It was a busy election night for Kirkland & Ellis. On November 2 the fiftieth floor of the firm's New York office had been converted into command central. Teams of lawyers [from Kirkland and beyond], paralegals, and law students staffed a toll-free hot line [866-OURVOTE] designed to assist voters with every manner of irregularity short of hanging chads. The hot line was launched by the Election Protection coalition, which had enlisted many law firms in its cause, including Debevoise & Plimpton and Skadden, Arps, Slate, Meagher & Flom. Kirkland's involvement was a little more unusual, since disenfranchisement is more a Democratic issue, and Kirkland putatively leans right, given its long association with Kenneth Starr, who left the firm in August to become dean of Pepperdine University School of Law.
But Marjorie Press Lindblom, the Kirkland partner overseeing the hot line, stressed that it was a nonpartisan effort. The firm, she noted, was charged with answering calls from Texas, South Carolina, Vermont, Nebraska, and Kentucky. "These are not battleground states," said Lindblom, as she nervously eyed the rooms where a small army of volunteers stared bleary-eyed into laptops as they fielded calls from disgruntled voters.
Around 6:30 p.m. EST, Kirkland partner Peter Doyle listened to a college student in Beaumont, Texas. She had registered in Houston, her home, but was hoping to vote in Beaumont. She wanted to know if she could file a provisional ballot there. After scanning the federal provisional-ballot statute, Doyle informed the student that she could only file provisionally in Houston, where she was registered. Did she have time to drive there before the polls closed? Not a chance. With a hint of sadness, Doyle offered his verdict: "It doesn't look good for you."
Most calls did not require much in the way of legal analysis-just common sense and patience. In another conference room, Jami Johnson, a paralegal with Hughes Hubbard & Reed, spoke to a woman from Greenville, South Carolina. The caller had filed a change of address notice, but when she arrived at the polls, she learned that the notice hadn't been processed. Poll workers sent her to the board of elections. There, she encountered hundreds of others in change-of-address detention. Many wanted to vote provisionally, but the board of elections clerk, incredibly, was telling them he hadn't heard of a provisional ballot. The caller had been standing in line for hours.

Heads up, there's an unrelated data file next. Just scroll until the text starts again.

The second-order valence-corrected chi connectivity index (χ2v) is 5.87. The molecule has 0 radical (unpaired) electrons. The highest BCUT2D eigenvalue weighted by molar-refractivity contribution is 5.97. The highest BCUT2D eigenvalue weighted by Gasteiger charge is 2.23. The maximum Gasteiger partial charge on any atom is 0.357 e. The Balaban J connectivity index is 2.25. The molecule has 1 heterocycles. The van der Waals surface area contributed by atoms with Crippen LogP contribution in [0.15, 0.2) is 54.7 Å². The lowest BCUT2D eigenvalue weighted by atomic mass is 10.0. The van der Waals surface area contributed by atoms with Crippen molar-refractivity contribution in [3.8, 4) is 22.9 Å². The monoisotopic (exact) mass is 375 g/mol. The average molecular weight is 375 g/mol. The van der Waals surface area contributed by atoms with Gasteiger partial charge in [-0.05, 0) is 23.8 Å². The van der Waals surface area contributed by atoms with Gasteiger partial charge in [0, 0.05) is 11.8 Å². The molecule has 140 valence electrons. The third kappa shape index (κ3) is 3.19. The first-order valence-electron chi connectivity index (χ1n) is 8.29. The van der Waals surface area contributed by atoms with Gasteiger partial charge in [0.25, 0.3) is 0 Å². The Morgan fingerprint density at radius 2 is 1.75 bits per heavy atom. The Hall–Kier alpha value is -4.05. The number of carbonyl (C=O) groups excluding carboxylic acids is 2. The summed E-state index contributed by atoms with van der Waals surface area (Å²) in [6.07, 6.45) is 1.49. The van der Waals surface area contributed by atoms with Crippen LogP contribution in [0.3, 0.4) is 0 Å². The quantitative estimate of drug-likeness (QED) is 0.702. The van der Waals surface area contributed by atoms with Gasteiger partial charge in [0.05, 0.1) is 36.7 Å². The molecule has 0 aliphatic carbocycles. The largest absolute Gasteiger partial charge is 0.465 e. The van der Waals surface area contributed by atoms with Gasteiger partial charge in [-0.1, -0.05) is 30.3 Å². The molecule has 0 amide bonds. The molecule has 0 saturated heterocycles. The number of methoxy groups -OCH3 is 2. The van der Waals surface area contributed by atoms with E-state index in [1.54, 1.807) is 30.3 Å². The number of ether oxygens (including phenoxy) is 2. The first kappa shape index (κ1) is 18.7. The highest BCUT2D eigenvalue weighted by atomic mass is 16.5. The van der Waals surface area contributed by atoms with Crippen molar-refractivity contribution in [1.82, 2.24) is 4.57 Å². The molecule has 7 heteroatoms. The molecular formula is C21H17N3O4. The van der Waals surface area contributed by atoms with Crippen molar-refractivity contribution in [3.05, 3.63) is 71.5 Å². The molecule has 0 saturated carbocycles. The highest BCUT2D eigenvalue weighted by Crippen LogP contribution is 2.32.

Johnson held her on the line, while she simultaneously tried to reach a field attorney to intervene. Unsuccessful, she tried to contact local election officials. Striking out again, she called in a supervisor, Ludovic Blain III, of the Democracy Program, run by Demos, a New York voting rights organization. He decided that they should reach out to the fourth estate. With help from Google, they found a Greenville television news station, which agreed to send a camera crew.
With that problem at least exposed to the glare of newshounds, Johnson fielded another call. The phones in the conference room rang incessantly: Voting machines were broken; non-English speakers couldn't find adequate translators. It seemed as if the wheels of democracy were coming unglued. "Anything run by humans will have human failings," offered volunteer Robert Malcham, a staff attorney at Gibson, Dunn & Crutcher.
Lindblom was equally philosophical. "Tonight," she said, "we are watching the sausage get made."
In the end the election was not so close that the sausage-making was an issue. At least this time.
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